I recently read Russell Moore’s book Onward: Engaging the Culture without Losing the Gospel. I highly recommend it. In the book, Moore focuses on how Christians can move forward in a culture that is increasingly hostile toward its faith without compromising on the tenets of that faith.
Now, if you’re someone who has been paying attention to the recent phenomenon of the American “culture wars,” you might expect Onward to be another roaring declaration against the secularization (and therefore downfall) of the United States. While Moore says in his book and elsewhere that this process of secularization, in fact, has started to affect the transformation of even the Bible-Belt culture, he does not wail, mourn, or gnash his teeth. Instead, he says “let it fall.”
Such a declaration from a prominent Evangelical Christian would surprise numerous people. Yet, he proclaims this boldly, not from a perspective of fear or defeatism but with a tenor of confidence and excitement.
Underlying his reasoning is the argument that, during the rise of the “moral majority,” many prominent Christian leaders began to idolize the power that accompanied their burgeoning cultural influence. Rather than use that influence to propagate a life and community transforming Gospel, many used it to garner more and more followers and increase their platforms. Unfortunately, these platforms developed into tiny Kingdoms of Self rather than becoming embassies of the coming Kingdom of God.
Even more unfortunately, these little kingdoms manifested into quests for political power, specifically by becoming aligned with the Republican Party. Precisely how and why this implicit compact took place, I’m not about to discuss, but this marriage has had numerous unintended consequences.
First, many who may have been amiable toward the Gospel have been turned off by the Church because their political views lean more toward the Left. As an example, I recently saw one of my previous, liberal/atheist professors post something on social media about how there was nothing he hated more than “Southern Baptists and Republicans.” Now, I happen to be both a Southern Baptist and a Republican, but I hate the thought that those two things might be considered one and the same. The fact is that I would abandon the Republican Party, indeed even my denominational affiliation, if I felt that either began to cut itself off from the truth and justice embodied in the person of Jesus Christ.
Second, what is the Christian to do when the political party her faith has generally aligned itself with starts to stray from the Law of Christ? For those outside the faith, it is understandable and even permissible that they might mistake Christianity for Republicanism. The danger for the Church in aligning with one political party or the other is that the faithful themselves will become confused as to how they are to distinguish between their allegiance to Christ and their allegiance to Caesar.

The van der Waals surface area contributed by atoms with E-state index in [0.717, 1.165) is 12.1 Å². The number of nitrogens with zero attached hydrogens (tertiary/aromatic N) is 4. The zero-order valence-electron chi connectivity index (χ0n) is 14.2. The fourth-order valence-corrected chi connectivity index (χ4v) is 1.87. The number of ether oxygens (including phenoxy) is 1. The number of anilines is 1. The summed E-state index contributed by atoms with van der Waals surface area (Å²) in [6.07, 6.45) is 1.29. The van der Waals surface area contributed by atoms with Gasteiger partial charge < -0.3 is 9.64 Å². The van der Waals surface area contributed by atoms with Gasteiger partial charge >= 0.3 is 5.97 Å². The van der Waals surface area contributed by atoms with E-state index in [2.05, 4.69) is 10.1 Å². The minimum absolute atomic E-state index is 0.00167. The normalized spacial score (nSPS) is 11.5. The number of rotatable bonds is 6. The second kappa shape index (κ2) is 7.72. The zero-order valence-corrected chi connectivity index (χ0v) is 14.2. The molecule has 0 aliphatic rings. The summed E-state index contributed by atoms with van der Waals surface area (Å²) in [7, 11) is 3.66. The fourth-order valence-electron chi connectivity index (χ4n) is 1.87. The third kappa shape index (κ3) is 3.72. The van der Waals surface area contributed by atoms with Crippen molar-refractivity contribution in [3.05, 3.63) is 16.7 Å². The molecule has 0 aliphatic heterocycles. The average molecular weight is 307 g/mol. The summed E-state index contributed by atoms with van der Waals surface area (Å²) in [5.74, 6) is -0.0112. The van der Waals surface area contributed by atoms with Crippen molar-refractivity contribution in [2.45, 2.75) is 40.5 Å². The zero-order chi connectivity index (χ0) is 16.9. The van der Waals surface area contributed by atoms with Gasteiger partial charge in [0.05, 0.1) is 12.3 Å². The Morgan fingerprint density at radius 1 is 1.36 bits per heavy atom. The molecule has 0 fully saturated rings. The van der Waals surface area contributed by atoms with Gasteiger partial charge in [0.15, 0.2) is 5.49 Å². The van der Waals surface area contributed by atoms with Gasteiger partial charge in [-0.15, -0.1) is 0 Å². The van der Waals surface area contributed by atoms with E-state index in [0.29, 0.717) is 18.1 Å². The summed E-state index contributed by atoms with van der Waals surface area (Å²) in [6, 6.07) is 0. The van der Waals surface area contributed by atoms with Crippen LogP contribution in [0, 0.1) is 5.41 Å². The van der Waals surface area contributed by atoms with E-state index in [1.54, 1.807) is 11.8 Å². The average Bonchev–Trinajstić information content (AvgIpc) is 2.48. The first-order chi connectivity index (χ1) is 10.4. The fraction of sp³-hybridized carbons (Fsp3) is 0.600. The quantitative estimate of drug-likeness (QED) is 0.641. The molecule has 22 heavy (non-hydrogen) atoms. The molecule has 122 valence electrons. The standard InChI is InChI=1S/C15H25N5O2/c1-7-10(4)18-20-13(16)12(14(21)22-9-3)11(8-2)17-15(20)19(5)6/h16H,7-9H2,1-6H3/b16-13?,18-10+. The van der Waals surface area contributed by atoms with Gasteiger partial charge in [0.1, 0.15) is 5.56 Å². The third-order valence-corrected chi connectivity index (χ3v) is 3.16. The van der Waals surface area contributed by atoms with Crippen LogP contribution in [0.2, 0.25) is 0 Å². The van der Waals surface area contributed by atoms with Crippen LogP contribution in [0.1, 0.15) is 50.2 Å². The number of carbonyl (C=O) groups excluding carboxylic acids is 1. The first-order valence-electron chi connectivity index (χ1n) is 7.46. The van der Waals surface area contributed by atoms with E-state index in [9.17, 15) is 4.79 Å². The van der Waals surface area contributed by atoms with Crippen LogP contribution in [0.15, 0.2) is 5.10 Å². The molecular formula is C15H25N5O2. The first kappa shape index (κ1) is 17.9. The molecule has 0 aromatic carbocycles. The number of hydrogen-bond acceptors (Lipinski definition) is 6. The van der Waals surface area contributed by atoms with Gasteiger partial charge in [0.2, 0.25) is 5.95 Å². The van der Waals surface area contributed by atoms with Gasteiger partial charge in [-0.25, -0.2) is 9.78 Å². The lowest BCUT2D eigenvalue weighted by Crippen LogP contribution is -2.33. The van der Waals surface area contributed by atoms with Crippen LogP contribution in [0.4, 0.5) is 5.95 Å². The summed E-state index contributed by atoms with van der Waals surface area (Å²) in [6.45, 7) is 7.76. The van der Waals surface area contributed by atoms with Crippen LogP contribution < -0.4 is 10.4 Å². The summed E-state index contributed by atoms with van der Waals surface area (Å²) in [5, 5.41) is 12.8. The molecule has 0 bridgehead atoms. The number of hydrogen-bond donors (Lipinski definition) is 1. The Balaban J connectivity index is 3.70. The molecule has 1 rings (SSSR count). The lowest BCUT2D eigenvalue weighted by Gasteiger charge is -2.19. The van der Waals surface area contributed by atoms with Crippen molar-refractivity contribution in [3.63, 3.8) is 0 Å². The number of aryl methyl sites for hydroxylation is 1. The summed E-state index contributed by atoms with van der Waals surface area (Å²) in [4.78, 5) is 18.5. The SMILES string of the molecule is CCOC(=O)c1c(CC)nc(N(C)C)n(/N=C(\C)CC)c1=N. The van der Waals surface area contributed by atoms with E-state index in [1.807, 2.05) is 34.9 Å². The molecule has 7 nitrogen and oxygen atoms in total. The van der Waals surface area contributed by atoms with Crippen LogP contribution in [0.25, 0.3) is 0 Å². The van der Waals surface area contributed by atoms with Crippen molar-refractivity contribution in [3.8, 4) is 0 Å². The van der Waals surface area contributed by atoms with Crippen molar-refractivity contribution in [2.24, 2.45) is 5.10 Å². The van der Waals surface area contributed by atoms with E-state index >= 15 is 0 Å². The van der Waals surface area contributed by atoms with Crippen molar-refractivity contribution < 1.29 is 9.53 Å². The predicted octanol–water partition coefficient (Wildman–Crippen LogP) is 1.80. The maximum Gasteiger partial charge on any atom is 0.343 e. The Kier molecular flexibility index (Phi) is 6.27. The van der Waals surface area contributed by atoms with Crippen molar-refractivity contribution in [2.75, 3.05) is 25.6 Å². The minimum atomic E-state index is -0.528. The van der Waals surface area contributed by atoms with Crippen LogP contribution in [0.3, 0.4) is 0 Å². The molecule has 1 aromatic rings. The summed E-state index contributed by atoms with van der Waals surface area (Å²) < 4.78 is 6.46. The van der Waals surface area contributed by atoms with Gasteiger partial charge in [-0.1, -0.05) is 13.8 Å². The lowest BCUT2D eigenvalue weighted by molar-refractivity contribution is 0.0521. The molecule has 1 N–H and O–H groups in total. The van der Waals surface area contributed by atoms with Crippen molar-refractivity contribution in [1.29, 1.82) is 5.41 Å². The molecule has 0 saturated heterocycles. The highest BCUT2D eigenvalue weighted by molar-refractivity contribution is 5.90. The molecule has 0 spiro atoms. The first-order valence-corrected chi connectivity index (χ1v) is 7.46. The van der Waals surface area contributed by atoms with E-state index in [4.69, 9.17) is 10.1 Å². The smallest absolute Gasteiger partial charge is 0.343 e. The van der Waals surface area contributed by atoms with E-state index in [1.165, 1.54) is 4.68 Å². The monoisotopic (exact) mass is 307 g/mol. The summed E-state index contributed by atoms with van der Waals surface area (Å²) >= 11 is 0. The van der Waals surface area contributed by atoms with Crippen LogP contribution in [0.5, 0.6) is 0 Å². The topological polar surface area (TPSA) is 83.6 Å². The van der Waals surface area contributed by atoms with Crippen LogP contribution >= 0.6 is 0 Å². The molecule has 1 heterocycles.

The result of tying the church to a political party is that, in advocating for the right of religious liberty, Christians might create an idolatrous, political spectacle. Then, what happens when a justice issue crops up that doesn’t fit the political narrative? Unfortunately, many Christians will likely remain silent for fear of looking like a Leftist.
When was the last time you heard a prominent Christian denigrate poverty and racial injustice or advocate caring for women and the humanity of the LGBT community? If you were to bring these issues up to one of these more visible Christians, no doubt the majority of them would say something like “well that all goes without saying.” And so, it goes unsaid.
To our credit, Christians do a much better job of actually ministering in these various situations than our critics notice. Christians also can only control what they say and do, not what others perceive about them. But if most Christians have enough trouble standing up in the face of opposition from those outside the camp, then the thought of bringing up issues that don’t fit the supposed “Christian” cultural platform would certainly never even cross their minds.
In a political atmosphere where the RNC is producing the likes of Donald Trump, conservative Christians will have some serious pondering (not pandering) to do. Many Christian leaders appear to have tried to control culture via the Republican Party, but that tactic has led to a dangerous outcome. The church could be hijacked by politicians.
And all of this could take place for the fear of looking Left.